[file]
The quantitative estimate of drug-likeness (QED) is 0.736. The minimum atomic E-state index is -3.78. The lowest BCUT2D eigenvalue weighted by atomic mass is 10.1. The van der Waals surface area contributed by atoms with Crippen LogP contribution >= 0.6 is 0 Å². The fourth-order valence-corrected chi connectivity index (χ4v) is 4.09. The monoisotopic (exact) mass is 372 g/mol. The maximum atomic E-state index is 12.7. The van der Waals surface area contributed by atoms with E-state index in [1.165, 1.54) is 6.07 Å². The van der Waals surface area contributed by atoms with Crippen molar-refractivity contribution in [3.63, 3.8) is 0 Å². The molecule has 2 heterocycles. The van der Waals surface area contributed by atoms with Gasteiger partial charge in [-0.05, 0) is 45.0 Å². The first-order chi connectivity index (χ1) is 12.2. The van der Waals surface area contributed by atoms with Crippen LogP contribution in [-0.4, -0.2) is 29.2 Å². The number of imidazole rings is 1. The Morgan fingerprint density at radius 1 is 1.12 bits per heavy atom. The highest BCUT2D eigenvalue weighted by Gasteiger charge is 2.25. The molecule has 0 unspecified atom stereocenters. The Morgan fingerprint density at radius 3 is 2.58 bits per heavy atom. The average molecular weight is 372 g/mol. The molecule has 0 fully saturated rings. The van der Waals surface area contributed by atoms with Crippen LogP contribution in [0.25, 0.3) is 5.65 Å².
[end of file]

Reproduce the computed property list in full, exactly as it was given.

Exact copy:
The quantitative estimate of drug-likeness (QED) is 0.736. The minimum atomic E-state index is -3.78. The lowest BCUT2D eigenvalue weighted by atomic mass is 10.1. The van der Waals surface area contributed by atoms with Crippen LogP contribution >= 0.6 is 0 Å². The fourth-order valence-corrected chi connectivity index (χ4v) is 4.09. The monoisotopic (exact) mass is 372 g/mol. The maximum atomic E-state index is 12.7. The van der Waals surface area contributed by atoms with E-state index in [1.165, 1.54) is 6.07 Å². The van der Waals surface area contributed by atoms with Crippen molar-refractivity contribution in [3.63, 3.8) is 0 Å². The molecule has 2 heterocycles. The van der Waals surface area contributed by atoms with Gasteiger partial charge in [-0.05, 0) is 45.0 Å². The first-order chi connectivity index (χ1) is 12.2. The van der Waals surface area contributed by atoms with Crippen LogP contribution in [-0.4, -0.2) is 29.2 Å². The number of imidazole rings is 1. The Morgan fingerprint density at radius 1 is 1.12 bits per heavy atom. The highest BCUT2D eigenvalue weighted by Gasteiger charge is 2.25. The molecule has 0 unspecified atom stereocenters. The Morgan fingerprint density at radius 3 is 2.58 bits per heavy atom. The average molecular weight is 372 g/mol. The molecule has 0 fully saturated rings. The van der Waals surface area contributed by atoms with Crippen LogP contribution in [0.25, 0.3) is 5.65 Å².